News Coronavirus Iconic beaches in NSW, Qld reopen with a warning to keep your distance

Iconic beaches in NSW, Qld reopen with a warning to keep your distance

Beachgoers will have to make sure they use the beach for exercise and swimming, not sitting and relaxing. Photo: AAP
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In another small step towards normality, several beaches in NSW and Queensland re-opened on Monday.

Parking restrictions will remain in place but residents will be able to access their nearby beaches in Sydney’s east and on Queensland’s Gold Coast for exercise and swimming provided social distancing is observed.

Gold Coast Mayor Tom Tate said Surfer’s Paradie and Coolangatta beaches have now reopened, but day-trippers have been warned not to be tempted to visit the glitter strip.

Both were closed two weeks ago after crowds of people flocked to the area despite travel restrictions. The Spit and beachfront car parks will remain closed to discourage visitors.

“I want to discourage out-of-towners from coming to our beaches. It is not essential travel. Stay within your postcode,”

He said Gold Coasters had been distancing themselves and reopening the beaches was a one small step toward normality.

Meanwhile, Randwick Council, in a virus hotspot, announced on Monday morning it would was taking down its “Closed” signs, re-opening beaches to at least help people get outside and back into popular activities.

Coogee, Maroubra and Clovelly beaches will reopen from Monday morning – strictly for swimming, surfing, walking, running or exercise on the sand (while adhering to social distancing rules).

The council issued a statement on Monday afternoon saying sitting, sunbaking or gathering on the sand was banned.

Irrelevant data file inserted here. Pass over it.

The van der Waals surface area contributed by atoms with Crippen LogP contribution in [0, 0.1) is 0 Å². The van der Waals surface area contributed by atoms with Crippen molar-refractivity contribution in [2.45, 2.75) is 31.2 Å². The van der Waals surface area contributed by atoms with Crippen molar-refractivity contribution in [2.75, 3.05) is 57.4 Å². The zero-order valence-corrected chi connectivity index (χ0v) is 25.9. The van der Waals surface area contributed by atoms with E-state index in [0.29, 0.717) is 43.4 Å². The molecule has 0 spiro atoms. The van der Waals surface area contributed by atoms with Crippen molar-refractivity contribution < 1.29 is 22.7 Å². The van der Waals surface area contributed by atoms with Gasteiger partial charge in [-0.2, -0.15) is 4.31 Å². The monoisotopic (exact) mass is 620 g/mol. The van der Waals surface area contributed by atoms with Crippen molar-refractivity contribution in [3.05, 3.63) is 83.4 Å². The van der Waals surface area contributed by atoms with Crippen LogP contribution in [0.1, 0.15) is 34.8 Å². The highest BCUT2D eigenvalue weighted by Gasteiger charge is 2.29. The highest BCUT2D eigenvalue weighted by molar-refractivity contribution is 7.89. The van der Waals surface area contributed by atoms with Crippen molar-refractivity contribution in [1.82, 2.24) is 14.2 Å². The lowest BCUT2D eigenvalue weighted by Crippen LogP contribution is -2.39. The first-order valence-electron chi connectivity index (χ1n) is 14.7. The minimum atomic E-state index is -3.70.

“People must maintain 1.5 metres between each other, limit groups to two people and move on once they have completed their exercise,” it read.

Randwick’s ocean pools, which were closed with the beaches on March 28, remain off-limits.

NSW Premier Gladys Berejiklian wants people to get out and enjoy the state’s natural beauty but she doesn’t begrudge councils shutting beaches if people don’t do the right thing.

“Everybody knows the rules, we just ask people to stick to them,” she told reporters on Monday.

“It comes down to personal responsibility. We worked so hard to get where we are and if a handful of people do the wrong thing, we’re back to where we were a month ago.”

A ‘beach closed’ sign at Bondi Beach – one of the Sydney beaches where crowds had gathered despite coronavirus bans. Photo: AAP

The barricades and fencing installed by Waverly Council blocking access to Bondi Beach remain.

The popular tourist strip was closed on March 21 after thousands of sunbathers crowded on the sand and surrounding amenities, drawing condemnation around the world.

Coronavirus clusters also broke out among backpackers and others in the area.

Waverley mayor Paula Masselos says Bondi and other local beaches won’t be reopened but the council is looking at ways to provide “managed access to the water” for swimming or surfing.

The area has recorded 180 COVID-19 cases which is more any other council area – ahead of Sydney with 157 and northern beaches at 150.

On the northern beaches, most beaches remain open and patrolled.

But Manly and Dee Why, both identified as coronavirus hotspots, are officially closed leaving those wanting to swim to do so at their own risk.

Lifeguard patrols at all beaches from Newcastle to Gosford’s Umina have ceased but running, swimming, surfing are permitted.

Flags are also down across Wollongong while Sutherland, where some beaches were shut for Easter, has kept its ocean baths out of bounds.

“Living along the coast, I know how important our beaches are to the mental and physical health of so many in the community,” Randwick Mayor Danny Said said.

“Our decision to close the beaches three weeks ago was not taken lightly … particularly given the concentration of COVID-19 cases in the eastern suburbs [of Sydney].

“Our decision was also based upon expected crowd numbers and people’s initial behaviour.”

“The past three weeks have been difficult as we’ve all had to make changes and sacrifices to our daily routines,” he said.

“We appreciate that with the current restrictions in place people are increasingly looking for access to more open spaces including water for their physical and mental well-being.”

-with AAP